EVOO Cannon Beach Cooking School, famous for its three-plate dinner shows featuring Mediterranean-style cuisine made from Northwest ingredients, is celebrating its 10th anniversary this week.
And its co-owners, Bob and Lenore Neroni, have found different ways of measuring this milestone.
They figured out that, as of Jan. 1, 2014, EVOO had thrown approximately 1,800 dinner shows.
Bob Neroni “went back and counted them twice, because he said, ‘Nah, that can’t be right,’” Lenore Neroni said. But right they were.
“That’s overwhelming for the average cook ... Do you know how hard it is to give a dinner party?” she said. “I mean, most people would rather spend the money to take people out ... than to make a dinner party at home.”
They can only begin to estimate how many customers that amounts to, let alone how many pounds of garlic, grinds of coriander seeds and bottles of extra virgin olive oil (EVOO’s namesake ingredient).
“We probably have 50 percent or more returning customers,” she said. “We’re very lucky.”
The Neronis have scheduled a three-day birthday bash that hearkens back to their grand opening on Aug. 14, 2004.
On Aug. 14 and 15, EVOO will hold a dinner show with guest chef John Sarich, the culinary director at Chateau Ste. Michelle, the oldest winery in Washington, near Seattle.
Sarich cooked for EVOO’s opening night, while the Neronis were still hanging their cupboards, and spotlighted the event in his show “Best of Taste: Flavors of the Pacific Coast.”
Then, on the 16th, the Neronis will hold a special dinner accompanied by a jazz combo for 45 of their loyal Encore Club members. Some of EVOO’s former interns from the last decade will help Bob Neroni cook small plates of grilled food.
“We do a dance here every night,” she said. “It takes ballet movements sometimes.”
An iffy proposition
Bob and Lenore have been together for 27 years. “Our entire life together, we thought we would do a restaurant,” Bob Neroni said.
But, during the pre-EVOO decade, while living and working in major cities like Washington, D.C. and Seattle, the Neronis kept finding that commercial property was too pricey.
Their corporate backgrounds had taught them that “restaurants are such an iffy proposition, and if you don’t own property, it’s even iffier because you have nothing to fall back on,” he said. “Certainly banks like you better if there’s property involved.”
For a time, they gave up on their dream, believing it was just too expensive.
In 2003, while living in Seattle and vacationing in Cannon Beach, they took the money they had saved to buy a restaurant and built a beach getaway for themselves.
One Saturday morning, they heard a knock at the door of their beach house. It was a local property owner.
“And he said, ‘I hear you’re a chef. I’ve got a space. Come open a restaurant,’” Bob Neroni said. “It was really that surreal.”
The Neronis had their doubts. After all, their hearts were set on owning a space, not leasing one.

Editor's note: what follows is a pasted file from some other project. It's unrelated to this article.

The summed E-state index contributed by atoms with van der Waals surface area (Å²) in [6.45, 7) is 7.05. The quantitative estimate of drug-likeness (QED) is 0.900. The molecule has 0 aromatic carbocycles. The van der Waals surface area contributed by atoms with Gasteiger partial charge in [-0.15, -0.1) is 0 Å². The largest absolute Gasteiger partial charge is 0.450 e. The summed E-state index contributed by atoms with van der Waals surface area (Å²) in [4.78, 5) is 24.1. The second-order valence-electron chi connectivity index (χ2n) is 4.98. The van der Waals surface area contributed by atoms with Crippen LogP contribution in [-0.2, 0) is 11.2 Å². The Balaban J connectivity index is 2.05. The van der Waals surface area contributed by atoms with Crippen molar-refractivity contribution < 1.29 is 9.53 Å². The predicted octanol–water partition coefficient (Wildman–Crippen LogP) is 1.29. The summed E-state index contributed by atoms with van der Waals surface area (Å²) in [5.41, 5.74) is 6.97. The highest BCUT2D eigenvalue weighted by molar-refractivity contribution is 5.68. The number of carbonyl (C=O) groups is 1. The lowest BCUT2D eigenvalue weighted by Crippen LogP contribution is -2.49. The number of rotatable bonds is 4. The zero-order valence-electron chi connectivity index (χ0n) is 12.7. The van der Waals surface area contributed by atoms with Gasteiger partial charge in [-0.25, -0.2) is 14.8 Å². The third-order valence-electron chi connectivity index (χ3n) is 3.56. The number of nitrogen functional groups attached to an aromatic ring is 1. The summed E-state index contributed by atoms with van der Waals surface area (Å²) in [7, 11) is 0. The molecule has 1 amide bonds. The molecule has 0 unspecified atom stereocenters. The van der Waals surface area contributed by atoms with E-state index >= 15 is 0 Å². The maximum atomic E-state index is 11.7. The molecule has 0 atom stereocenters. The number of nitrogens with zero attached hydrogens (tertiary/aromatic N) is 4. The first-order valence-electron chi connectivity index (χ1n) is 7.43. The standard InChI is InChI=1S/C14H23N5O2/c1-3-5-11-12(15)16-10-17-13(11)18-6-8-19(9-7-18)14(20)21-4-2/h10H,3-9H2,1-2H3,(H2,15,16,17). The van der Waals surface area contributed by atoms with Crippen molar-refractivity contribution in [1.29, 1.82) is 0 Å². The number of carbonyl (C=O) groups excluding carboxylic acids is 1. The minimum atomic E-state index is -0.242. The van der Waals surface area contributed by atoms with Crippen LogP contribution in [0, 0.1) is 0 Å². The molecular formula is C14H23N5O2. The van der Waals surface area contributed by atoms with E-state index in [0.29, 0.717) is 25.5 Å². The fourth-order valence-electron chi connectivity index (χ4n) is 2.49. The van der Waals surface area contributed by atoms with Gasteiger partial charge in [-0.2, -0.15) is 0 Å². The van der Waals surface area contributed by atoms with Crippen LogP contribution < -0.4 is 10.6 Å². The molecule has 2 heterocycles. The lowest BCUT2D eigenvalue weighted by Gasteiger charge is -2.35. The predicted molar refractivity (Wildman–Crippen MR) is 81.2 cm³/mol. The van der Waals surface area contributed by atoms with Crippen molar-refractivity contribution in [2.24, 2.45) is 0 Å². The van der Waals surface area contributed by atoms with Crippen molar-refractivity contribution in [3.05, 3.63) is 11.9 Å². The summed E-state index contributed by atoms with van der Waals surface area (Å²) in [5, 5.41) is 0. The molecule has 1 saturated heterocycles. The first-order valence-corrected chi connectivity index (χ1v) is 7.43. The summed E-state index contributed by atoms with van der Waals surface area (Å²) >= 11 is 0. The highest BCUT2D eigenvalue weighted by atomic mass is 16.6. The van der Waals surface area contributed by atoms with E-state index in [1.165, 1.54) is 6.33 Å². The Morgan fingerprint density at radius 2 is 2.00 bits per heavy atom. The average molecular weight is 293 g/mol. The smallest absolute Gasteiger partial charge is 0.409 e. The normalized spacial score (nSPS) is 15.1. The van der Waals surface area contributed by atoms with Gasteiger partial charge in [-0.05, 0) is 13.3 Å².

As they were preparing to abandon their dream one final time, an offer on the building fell through.
“So we jumped on it, and they accepted our offer,” he said.
With their location secure, all the Neronis had to do now was figure out what to do with it.
“We’d already gone away from the restaurant and more into the cooking school idea,” Bob Neroni said.
He had been a chef at large hotels and resorts his entire professional life, and Lenore had taught culinary school on the East Coast.
“Teaching and training is part of what we all do to give back,” he said.
And since there wasn’t a kitchen shop in town, they decided to merge the retail, the restaurant, the cooking school, the membership, a catering service and EVOO-brand products (which now include spices, wines and a sea salt) into a single venture.
“From a business standpoint, it makes much more sense” to diversify their portfolio, as it were, rather than to rely on only one or two revenue streams. “It’s all within our wheelhouse,” he said.
Bob Neroni still considers EVOO to be in its “humble beginnings” stage. “We’re still a small husband-and-wife team” who has a “great staff.”
EVOO’s menu is constantly evolving, sometimes changing as often as twice a week. And the Neronis’ reliance on local, organic foods harvested from sustainable farming practices has a lot to do with that.
“Because I’m definitely a locavore, as something goes out of season or isn’t available, that has a ripple effect on the entire menu,” Bob Neroni said. “I don’t just replace one fish with another — that changes the dish. And if one dish is changed, it doesn’t really flow into the other two, so now those two change.”
“I love the creativity of being able to do something different every month,” said Kate Bestgen, an EVOO employee who started out as an intern in 2012. “We’re always thinking about it ... the next thing that we’re going to do. That’s the definition, I think, of a true foodie.”
For every dinner show, the EVOO staff prepares the evening meals from scratch. To watch the feast come together on a plate at the end of the day is rewarding.
“It’s this artistic, beautiful thing, and you’re like, ‘I did all of that,’” she said, tears welling in her eyes. “I don’t think people necessarily know how much love and effort it takes to do this.”
The Neronis have no secret recipes; all of them are available on the EVOO website.
“It makes me happy when people think that they can do some of what we do,” Lenore Neroni said. “We make it approachable.”
‘We do a dance here every night’
co-owner EVOO Cooking School